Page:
First, the Simons of Washington Co, PA, and Trumbull/Mahoning/Wood Cos, OH, did NOT come from Switzerland, at least, not immediately prior to emigrating to British North America.Most families had one or two energetic and well-meaning but not scrupulously accurate "family historians" back in the 19th and early 20th centuries, and mistakes like that are common.Of course, much of my own information is subject to question due to lack of documentation, but others have verified what I am about to say, primarily through baptismal/marriage/death data gathered in Rheinland-Pfalz.
The earliest Simon progenitor I have been able to find is Johann SIMONIS (merely the Latin possesive of "Simon," hence one who is the son of a man named Simon or perhaps one born in a village called St. Simon?).He is alleged to have been born before 1600 in Kirschweiler, Kreis-Trier, Rheinland-Pfalz, (then-Bavaria), in what is now Germany.As a Protestant, however, it is perfectly plausible that his own parents had come from Switzerland, either as ethnic Swiss or (more likely) as descendants of German refugees who fled to Switzerland during the Thirty Years' War.Since Pfalz lay on the Rhine River, just downstream from Switzerland, and since there was a modicum of religious tolerance there, many Protestants made that migration.
Though I have data on only one child of Johann Simonis, namely (Johann) Adam Simon (b. before 1623, d. 17JAN 1658/59, Herren-Sulzbach, Kreis Küsel, Pfalz), he and his wife, Eva STRAUSS (dau. of one Hans Strauss) had at least six children.They were married in Grumbach, now-Germany, and their eldest son, Johann Peter Simon (b. OCT 1645, Herren-Sulzbach, d. AUG 1739, Warwick Twp, Lancaster Co, PA) married Maria Agnes MEYERS on 9AUG1676 in Herren-Sulzbach.This was his second marriage, and I lack data as to the fate of his first marriage's offspring, but Johann Peter emigrated to America with several of his adult children aboard the "Samuel," arriving in Philadelphia on 7AUG1739, apparently succumbing to death shortly after his arrival in America.Other offspring followed on different ships, apparently.
Johann Peter's son, Johann Nickel (or Nicholas) Simon had a son, Johann Adam, who moved into what was then Westmoreland Co, PA (now Washington Co) and his children and some grandchildren were born there. One of his sons, John Michael Simon, served in the Revolution under Captain Abner Howell in the 3d Battalion, Washington Co Militia.Michael was married four times, and had at least 15 children, one of whom was Jacob Simon (1786-1861) who moved to the Youngstown, OH area, and from whom I descend through his son, Levi Simon, of WoodCo, OH.
As you probably know, Myers = Meyers = Meiers = Myer = Meyer = Meier in terms of alternative German spellings of the 17-19th centuries, so it is quite possible that Johann Peter Simon's wife was part of the same family you discuss.The Simons married into the Diehl family twice around the time of immigrating to America, and the Diehls had connections with other Myers/Meyers in both Germany and America.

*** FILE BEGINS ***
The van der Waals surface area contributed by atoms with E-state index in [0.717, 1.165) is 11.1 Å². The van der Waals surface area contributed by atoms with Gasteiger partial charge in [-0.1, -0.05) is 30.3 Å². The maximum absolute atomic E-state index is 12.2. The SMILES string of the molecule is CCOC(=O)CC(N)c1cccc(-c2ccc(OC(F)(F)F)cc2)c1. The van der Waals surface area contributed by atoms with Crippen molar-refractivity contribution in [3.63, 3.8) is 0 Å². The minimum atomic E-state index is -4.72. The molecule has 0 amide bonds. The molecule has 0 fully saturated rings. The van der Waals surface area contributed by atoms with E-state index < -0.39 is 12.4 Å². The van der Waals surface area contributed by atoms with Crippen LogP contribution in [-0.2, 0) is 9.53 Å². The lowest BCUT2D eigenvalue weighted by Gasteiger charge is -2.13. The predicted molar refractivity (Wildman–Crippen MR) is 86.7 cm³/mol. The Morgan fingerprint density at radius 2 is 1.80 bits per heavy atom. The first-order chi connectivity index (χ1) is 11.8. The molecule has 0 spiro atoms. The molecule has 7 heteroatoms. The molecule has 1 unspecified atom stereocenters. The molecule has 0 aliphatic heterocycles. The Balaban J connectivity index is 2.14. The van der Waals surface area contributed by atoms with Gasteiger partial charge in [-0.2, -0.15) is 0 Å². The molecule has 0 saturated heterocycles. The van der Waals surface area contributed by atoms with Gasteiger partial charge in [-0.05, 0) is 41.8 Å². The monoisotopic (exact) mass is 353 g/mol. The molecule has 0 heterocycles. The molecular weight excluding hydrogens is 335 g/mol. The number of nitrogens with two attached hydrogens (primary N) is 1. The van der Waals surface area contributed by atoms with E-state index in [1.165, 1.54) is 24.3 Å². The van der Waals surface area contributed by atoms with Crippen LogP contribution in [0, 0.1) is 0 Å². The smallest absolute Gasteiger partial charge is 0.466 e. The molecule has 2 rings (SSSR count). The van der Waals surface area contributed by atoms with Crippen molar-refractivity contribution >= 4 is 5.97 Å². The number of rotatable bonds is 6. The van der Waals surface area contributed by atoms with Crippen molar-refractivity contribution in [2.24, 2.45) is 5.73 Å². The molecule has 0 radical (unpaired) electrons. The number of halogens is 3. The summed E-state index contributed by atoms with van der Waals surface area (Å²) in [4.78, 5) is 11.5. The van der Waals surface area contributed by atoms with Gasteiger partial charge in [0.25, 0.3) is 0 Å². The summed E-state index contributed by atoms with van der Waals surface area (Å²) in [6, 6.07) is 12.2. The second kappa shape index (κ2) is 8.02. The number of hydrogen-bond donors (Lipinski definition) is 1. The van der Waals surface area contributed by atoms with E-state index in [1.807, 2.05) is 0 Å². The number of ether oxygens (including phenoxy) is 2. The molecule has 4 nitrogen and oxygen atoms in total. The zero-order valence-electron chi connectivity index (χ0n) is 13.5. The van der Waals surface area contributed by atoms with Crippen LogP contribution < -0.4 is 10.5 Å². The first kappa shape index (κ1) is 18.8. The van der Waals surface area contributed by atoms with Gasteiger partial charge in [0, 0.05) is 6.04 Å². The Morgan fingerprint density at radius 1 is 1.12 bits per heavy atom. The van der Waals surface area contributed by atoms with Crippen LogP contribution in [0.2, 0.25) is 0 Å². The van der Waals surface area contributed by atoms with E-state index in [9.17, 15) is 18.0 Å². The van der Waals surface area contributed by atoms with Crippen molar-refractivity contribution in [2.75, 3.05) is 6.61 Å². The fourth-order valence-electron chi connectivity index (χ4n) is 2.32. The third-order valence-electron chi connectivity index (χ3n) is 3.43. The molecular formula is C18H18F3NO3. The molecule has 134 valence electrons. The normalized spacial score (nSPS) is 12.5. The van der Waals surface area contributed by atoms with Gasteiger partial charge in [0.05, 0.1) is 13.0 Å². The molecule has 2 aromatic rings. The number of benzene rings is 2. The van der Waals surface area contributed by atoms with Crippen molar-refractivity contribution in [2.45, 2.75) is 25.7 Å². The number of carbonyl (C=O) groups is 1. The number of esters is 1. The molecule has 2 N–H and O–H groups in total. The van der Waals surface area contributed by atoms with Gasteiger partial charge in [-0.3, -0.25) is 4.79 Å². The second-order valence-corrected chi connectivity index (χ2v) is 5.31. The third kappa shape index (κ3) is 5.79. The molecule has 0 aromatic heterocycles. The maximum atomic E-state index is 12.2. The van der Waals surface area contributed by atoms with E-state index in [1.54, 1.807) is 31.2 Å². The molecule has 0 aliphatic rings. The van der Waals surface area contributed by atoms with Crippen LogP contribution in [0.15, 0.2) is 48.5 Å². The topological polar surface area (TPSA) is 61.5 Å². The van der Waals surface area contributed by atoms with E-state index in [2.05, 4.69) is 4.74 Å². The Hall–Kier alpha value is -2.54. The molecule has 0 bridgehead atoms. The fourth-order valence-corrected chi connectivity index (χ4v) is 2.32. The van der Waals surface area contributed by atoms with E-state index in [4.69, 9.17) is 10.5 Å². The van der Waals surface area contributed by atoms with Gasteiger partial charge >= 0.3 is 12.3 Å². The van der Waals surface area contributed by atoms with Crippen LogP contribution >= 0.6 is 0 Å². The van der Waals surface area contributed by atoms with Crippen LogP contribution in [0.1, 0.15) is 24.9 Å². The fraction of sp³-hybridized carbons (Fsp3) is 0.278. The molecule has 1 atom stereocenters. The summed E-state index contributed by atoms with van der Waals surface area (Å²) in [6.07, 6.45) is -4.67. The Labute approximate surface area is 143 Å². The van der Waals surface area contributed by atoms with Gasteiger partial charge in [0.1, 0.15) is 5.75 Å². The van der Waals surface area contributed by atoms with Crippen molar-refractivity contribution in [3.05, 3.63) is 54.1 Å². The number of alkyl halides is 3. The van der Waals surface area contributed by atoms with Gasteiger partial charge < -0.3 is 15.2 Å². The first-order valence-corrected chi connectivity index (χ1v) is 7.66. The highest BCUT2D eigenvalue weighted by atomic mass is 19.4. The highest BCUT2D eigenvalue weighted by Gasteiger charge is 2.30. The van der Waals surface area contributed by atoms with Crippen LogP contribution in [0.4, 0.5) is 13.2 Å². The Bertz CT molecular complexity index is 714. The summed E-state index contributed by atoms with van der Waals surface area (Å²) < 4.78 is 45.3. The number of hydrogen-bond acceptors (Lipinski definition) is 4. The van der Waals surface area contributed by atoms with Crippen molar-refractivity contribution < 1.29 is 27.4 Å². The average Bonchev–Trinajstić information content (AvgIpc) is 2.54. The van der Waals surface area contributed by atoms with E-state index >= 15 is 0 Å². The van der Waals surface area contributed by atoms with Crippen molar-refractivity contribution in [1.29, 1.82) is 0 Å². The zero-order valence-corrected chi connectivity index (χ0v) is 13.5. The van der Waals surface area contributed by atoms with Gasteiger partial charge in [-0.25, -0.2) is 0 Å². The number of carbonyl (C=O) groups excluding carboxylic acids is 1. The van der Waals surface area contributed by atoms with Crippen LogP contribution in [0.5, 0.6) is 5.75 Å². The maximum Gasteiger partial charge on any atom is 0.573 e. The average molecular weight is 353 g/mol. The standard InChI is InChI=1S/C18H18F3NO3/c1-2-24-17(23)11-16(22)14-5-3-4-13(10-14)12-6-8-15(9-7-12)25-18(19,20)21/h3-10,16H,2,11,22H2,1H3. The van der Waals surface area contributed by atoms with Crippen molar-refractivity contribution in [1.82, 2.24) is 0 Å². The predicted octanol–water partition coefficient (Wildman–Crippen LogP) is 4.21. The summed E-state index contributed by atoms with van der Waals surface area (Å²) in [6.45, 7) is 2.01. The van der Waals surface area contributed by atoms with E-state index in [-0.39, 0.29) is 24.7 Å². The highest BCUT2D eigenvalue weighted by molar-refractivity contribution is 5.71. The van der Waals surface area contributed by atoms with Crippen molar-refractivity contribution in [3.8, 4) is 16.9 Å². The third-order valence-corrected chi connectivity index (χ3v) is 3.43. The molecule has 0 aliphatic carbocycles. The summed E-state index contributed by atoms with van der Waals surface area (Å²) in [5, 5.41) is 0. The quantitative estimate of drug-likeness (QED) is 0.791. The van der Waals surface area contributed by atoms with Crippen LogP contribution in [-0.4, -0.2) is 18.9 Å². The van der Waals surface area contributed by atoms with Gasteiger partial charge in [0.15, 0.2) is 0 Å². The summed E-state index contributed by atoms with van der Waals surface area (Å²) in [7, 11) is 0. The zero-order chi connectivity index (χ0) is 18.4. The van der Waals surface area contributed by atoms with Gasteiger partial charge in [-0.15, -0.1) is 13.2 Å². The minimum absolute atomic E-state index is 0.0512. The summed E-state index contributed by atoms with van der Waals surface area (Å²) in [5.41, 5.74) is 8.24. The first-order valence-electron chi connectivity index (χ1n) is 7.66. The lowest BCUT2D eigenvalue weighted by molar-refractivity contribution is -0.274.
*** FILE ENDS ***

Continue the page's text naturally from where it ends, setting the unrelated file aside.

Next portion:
It's quite likely there's a lot more to this connection than my poor data would indicate, but the only other Meyers in my Simon file married a great-great grandson of Michael Simon, one Jackson Simon, in Hancock Co, OH in 1884; they also resided in Wood Co after marriage.
I, too, had once been told that Michael Simon and his son Jacob were both buried in Youngstown, but I believe that to be incorrect.I once possessed a photo of his gravestone, and was told it was in Bethlehem Twp, Washington Co, PA.Apparently, however, Michael at least temporarily relocated to Ohio, so it is possible he was buried elsewhere, then exhumed and planted in Pleasant Grove.
As to a Jacob Simon who served in the Revolution, one of Michael's brothers was named Jacob, served as a private in George Miar's (Meyers/Myers/Meiers) company, 5th Battalion (Washington Co?) militia.My data say he is buried in Pleasant Grove as well, though he died in Trumbull or Mahoning Cos, OH, in 1845.
I expect this has been of very little help to you, but I wanted to correct your impression of the Simons' origins: (1) from the German Rhineland, not Switzerland, (2) direct from Europe to Eastern PA in the 1730s, (3) to (now-) Washington Co, PA, via Franklin Co, PA, around 1776, (4) thence to Boardman Twp, Trumbull/Mahoning Co, OH, and subsequently (my own line) to Wood Co, OH, (5) no connection to Connecticutt or Maryland that I am able to ascertain.
Andrew Simon, the scalping victim, was born in York Co, PA, patented land in Washington Co, PA, and died in Columbiana Co, OH.I have no data to suggest he ever lived in Maryland, so the incident with the Native Americans may have occurred in PA, instead. His father, John Adam Simon, did not make it to Ohio, succumbing in 1788 in Bethlehem Twp, Washington Co, PA.
As a final observation, you'll have noted that in some generations all the boys are given the first name John.This was their baptismal name, but all apparently went by their middle names in life.Nevertheless, English colonial authorities frequently would have listed these folks as John on official documents and the like, adding to our confusion several centuries later!